gms | German Medical Science

64th Annual Meeting of the German Society of Neurosurgery (DGNC)

German Society of Neurosurgery (DGNC)

26 - 29 May 2013, Düsseldorf

Tailored dura opening in eloquent areas – is epidural monopolar stimulation an useful tool?

Meeting Abstract

  • Andrea Szelényi - Neurochirurgische Klinik, Universitätsklinikum Düsseldorf, Düsseldorf
  • Lina Nagel - Neurochirurgische Klinik, Universitätsklinikum Düsseldorf, Düsseldorf
  • Marion Rapp - Neurochirurgische Klinik, Universitätsklinikum Düsseldorf, Düsseldorf
  • Maria Smuga - Neurochirurgische Klinik, Universitätsklinikum Düsseldorf, Düsseldorf
  • Hans-Jakob Steiger - Neurochirurgische Klinik, Universitätsklinikum Düsseldorf, Düsseldorf
  • Michael Sabel - Neurochirurgische Klinik, Universitätsklinikum Düsseldorf, Düsseldorf

Deutsche Gesellschaft für Neurochirurgie. 64. Jahrestagung der Deutschen Gesellschaft für Neurochirurgie (DGNC). Düsseldorf, 26.-29.05.2013. Düsseldorf: German Medical Science GMS Publishing House; 2013. DocMI.16.09

doi: 10.3205/13dgnc424, urn:nbn:de:0183-13dgnc4245

Published: May 21, 2013

© 2013 Szelényi et al.
This is an Open Access article distributed under the terms of the Creative Commons Attribution License ( You are free: to Share – to copy, distribute and transmit the work, provided the original author and source are credited.



Objective: Direct cortical stimulation (DCS) is considered gold standard for intraoperative mapping of motor cortex. Precise intraoperative identification of eloquent areas by transdural monopolar stimulation before dura opening might be advantageous to prevent unnecessary exposure of cortical areas. Thus, the feasibility of monopolar epidural stimulation (EDS) and its relation to DCS with regard to stimulation intensity and amount of muscle responses were studied.

Method: 20 patients (56 ± 12 years, 9 male) with eloquent located lesions and subject to craniotomy exposing the motor region were studied. After craniotomy, EDS and after cortex exposure DCS were performed. Localization was videotaped. MEPs of at least 6 contralateral muscles were stored on a neuromonitoring device (Inomed Co., Germany). EDS and DCS were performed with an anodal monopolar probe (2 mm diameter) and a high frequency stimulation (250 Hz, train-of-5 with 0.5 ms individual pulse width and an interstimulus-interval of 4 ms, maximum 30 mA) Motor threshold was established for each stimulation point.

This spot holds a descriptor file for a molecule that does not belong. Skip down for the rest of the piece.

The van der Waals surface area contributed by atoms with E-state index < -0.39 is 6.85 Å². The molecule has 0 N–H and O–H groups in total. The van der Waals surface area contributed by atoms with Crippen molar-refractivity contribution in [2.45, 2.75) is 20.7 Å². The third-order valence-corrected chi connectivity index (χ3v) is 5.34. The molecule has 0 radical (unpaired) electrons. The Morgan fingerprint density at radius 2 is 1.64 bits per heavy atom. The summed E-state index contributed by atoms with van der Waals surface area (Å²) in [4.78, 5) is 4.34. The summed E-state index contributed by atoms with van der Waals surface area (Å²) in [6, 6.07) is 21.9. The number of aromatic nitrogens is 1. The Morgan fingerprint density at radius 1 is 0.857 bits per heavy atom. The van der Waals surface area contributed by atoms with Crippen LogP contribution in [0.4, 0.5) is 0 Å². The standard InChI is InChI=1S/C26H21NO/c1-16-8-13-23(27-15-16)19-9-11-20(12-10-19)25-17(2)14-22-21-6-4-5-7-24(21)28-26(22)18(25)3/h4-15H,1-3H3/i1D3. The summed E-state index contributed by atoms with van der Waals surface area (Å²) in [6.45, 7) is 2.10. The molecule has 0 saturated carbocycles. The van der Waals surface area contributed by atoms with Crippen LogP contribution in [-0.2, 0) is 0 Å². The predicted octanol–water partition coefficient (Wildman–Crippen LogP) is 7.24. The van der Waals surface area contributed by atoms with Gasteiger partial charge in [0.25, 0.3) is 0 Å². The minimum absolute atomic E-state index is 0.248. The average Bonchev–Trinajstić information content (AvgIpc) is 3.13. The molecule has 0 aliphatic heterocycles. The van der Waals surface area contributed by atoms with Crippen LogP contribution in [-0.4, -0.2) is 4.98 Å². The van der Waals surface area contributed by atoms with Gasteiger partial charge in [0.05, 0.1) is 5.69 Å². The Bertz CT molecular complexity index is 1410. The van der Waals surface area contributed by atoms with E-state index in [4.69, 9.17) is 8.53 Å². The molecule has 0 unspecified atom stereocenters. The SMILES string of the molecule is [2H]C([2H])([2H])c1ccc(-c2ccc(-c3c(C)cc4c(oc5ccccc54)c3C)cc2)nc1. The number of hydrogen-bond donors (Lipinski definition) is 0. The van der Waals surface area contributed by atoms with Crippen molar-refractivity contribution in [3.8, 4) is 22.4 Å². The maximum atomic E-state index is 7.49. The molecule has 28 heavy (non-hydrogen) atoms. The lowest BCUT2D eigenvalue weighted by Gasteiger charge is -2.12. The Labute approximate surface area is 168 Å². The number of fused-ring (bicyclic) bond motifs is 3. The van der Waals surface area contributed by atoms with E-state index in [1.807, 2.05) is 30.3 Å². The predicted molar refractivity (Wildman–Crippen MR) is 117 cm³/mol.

Results: In 4/20 patients EDS did not elicit MEPs, but DCS was successful in all 20 patients. In the 16 patients, where EDS and DCS elicited MEPs, minimal threshold of EDS was 17 ± 6.1 mA (median 17.5 mA) compared to 15.1 ± 5.6 mA (median 15 mA) in DCS (p = 0.004; paired t-test). EDS elicited MEPs in 1,9 ± 1,7 muscles compared to 1 ± 0,8 muscles with DCS.

Conclusions: Stimulation intensities to elicit MEPs were expectedly higher for EDS and such explain the tendency toward more muscle responses. The close relation to the hot spot of the DCS allows using EDS for tailoring dura opening. This might prove a helpful tool especially in recurrent tumor surgery, where dural scarring hampers dura opening.